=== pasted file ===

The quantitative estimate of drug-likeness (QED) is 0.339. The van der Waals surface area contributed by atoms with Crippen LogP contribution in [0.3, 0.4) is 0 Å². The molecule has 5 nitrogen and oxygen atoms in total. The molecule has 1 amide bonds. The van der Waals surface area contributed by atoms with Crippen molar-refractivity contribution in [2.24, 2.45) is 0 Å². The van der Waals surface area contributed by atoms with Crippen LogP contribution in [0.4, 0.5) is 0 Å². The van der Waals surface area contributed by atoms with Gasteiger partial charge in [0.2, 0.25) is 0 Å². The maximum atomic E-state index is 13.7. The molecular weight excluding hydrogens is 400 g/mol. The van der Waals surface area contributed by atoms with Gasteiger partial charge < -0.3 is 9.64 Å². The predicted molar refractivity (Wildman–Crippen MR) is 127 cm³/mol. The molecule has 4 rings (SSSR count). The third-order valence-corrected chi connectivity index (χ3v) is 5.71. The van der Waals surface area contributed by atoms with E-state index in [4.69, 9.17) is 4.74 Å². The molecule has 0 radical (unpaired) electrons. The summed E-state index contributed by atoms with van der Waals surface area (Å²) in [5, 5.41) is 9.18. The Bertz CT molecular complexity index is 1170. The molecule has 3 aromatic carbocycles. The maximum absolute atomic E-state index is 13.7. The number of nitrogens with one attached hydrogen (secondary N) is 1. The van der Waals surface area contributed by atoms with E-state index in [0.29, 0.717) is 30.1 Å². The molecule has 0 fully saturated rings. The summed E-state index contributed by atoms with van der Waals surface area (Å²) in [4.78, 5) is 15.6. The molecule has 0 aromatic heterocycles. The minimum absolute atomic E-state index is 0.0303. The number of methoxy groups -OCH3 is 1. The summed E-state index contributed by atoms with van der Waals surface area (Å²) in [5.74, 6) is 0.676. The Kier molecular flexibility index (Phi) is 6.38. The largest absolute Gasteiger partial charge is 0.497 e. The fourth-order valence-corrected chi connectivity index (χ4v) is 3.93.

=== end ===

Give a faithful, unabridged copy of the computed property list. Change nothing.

The quantitative estimate of drug-likeness (QED) is 0.339. The van der Waals surface area contributed by atoms with Crippen LogP contribution in [0.3, 0.4) is 0 Å². The molecule has 5 nitrogen and oxygen atoms in total. The molecule has 1 amide bonds. The van der Waals surface area contributed by atoms with Crippen molar-refractivity contribution in [2.24, 2.45) is 0 Å². The van der Waals surface area contributed by atoms with Crippen LogP contribution in [0.4, 0.5) is 0 Å². The van der Waals surface area contributed by atoms with Gasteiger partial charge in [0.2, 0.25) is 0 Å². The maximum atomic E-state index is 13.7. The molecular weight excluding hydrogens is 400 g/mol. The van der Waals surface area contributed by atoms with Gasteiger partial charge < -0.3 is 9.64 Å². The predicted molar refractivity (Wildman–Crippen MR) is 127 cm³/mol. The molecule has 4 rings (SSSR count). The third-order valence-corrected chi connectivity index (χ3v) is 5.71. The van der Waals surface area contributed by atoms with E-state index in [4.69, 9.17) is 4.74 Å². The molecule has 0 radical (unpaired) electrons. The summed E-state index contributed by atoms with van der Waals surface area (Å²) in [5, 5.41) is 9.18. The Bertz CT molecular complexity index is 1170. The molecule has 3 aromatic carbocycles. The maximum absolute atomic E-state index is 13.7. The number of nitrogens with one attached hydrogen (secondary N) is 1. The van der Waals surface area contributed by atoms with E-state index in [0.29, 0.717) is 30.1 Å². The molecule has 0 fully saturated rings. The summed E-state index contributed by atoms with van der Waals surface area (Å²) in [4.78, 5) is 15.6. The molecule has 0 aromatic heterocycles. The minimum absolute atomic E-state index is 0.0303. The number of methoxy groups -OCH3 is 1. The summed E-state index contributed by atoms with van der Waals surface area (Å²) in [5.74, 6) is 0.676. The Kier molecular flexibility index (Phi) is 6.38. The largest absolute Gasteiger partial charge is 0.497 e. The fourth-order valence-corrected chi connectivity index (χ4v) is 3.93.